Julius Caesar Research Paper

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Imagine having to take over the role of a relative. Everyone will expect you to be very similar to your relative in the way you do things. This is what happened to Augustus Caesar. Following the death of emperor Julius Caesar, chaos erupted as people fought for power in Rome. Julius’ nephew, Octavius Caesar, who later changed his name to Augustus, was eventually able to take the throne and become the first emperor of Rome. Julius Caesar was a successful leader because he had an effective military. How was Augustus Caesar able to maintain this successful military when he assumed power? He did this by reducing the size of the army, reorganizing it, increasing how long soldiers served, and creating more efficient methods to fund the army. When…show more content…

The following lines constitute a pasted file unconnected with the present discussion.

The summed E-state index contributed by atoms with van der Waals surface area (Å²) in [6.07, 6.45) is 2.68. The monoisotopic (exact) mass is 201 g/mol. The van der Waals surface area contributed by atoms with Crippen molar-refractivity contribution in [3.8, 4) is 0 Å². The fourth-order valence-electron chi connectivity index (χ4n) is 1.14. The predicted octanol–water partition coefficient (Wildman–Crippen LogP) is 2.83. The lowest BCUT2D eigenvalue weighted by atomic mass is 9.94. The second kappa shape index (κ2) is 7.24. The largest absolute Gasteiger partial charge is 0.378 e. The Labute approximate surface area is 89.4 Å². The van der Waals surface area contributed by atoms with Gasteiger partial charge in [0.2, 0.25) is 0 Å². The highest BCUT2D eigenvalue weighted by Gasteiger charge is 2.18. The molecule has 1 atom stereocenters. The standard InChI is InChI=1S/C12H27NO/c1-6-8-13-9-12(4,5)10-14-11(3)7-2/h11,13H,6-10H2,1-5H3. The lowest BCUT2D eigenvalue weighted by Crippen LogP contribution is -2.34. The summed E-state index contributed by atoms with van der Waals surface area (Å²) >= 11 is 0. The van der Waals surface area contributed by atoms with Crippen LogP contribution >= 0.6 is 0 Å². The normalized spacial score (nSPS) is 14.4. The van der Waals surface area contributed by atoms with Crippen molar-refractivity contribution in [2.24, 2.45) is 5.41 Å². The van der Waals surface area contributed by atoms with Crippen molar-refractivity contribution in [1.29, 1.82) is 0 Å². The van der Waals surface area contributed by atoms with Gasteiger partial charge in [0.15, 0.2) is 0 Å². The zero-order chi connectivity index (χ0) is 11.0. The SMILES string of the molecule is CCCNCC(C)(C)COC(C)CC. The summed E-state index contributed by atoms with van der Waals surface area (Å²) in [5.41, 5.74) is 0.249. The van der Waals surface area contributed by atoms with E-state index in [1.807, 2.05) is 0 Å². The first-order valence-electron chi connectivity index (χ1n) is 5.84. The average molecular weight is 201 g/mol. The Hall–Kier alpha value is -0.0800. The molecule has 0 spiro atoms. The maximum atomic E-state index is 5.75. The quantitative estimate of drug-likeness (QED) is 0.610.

One important aspect of the army he reorganized was the auxiliaries. There were many auxiliaries because they were usually foreigners that would be promised citizenship if they fought for Rome. Augustus organized the auxiliaries into “infantry cohorts of about five hundred or a thousand men each, and cavalry regiments of about five hundred, with a few of a thousand” (Grant 56). Having smaller cohorts made it easier to lead the auxiliaries, especially during a time when there was just as many auxiliaries as legionaries. Auxiliaries had never been treated equally as the rest of the soldiers, but under Augustus, they “developed into a status very similar to that of the legionaries.” (Lloyd). However, he made sure that the cohorts were led by trusted Roman soldiers to prevent auxiliaries from rebelling. Another significant change Augustus made was increasing the term soldiers served. He “reformed the length of time a soldier served, increasing it from six to twenty years” (Cavazzi). Sixteen of these years were spent full time in the army, while the other four years was part-time, easier labor. Since soldiers spent sixteen years in the army instead of four, it wasn’t necessary to recruit new soldiers often. Having soldiers serve full-time for sixteen years also enabled Rome to have a full-time army instead of volunteers occasionally on

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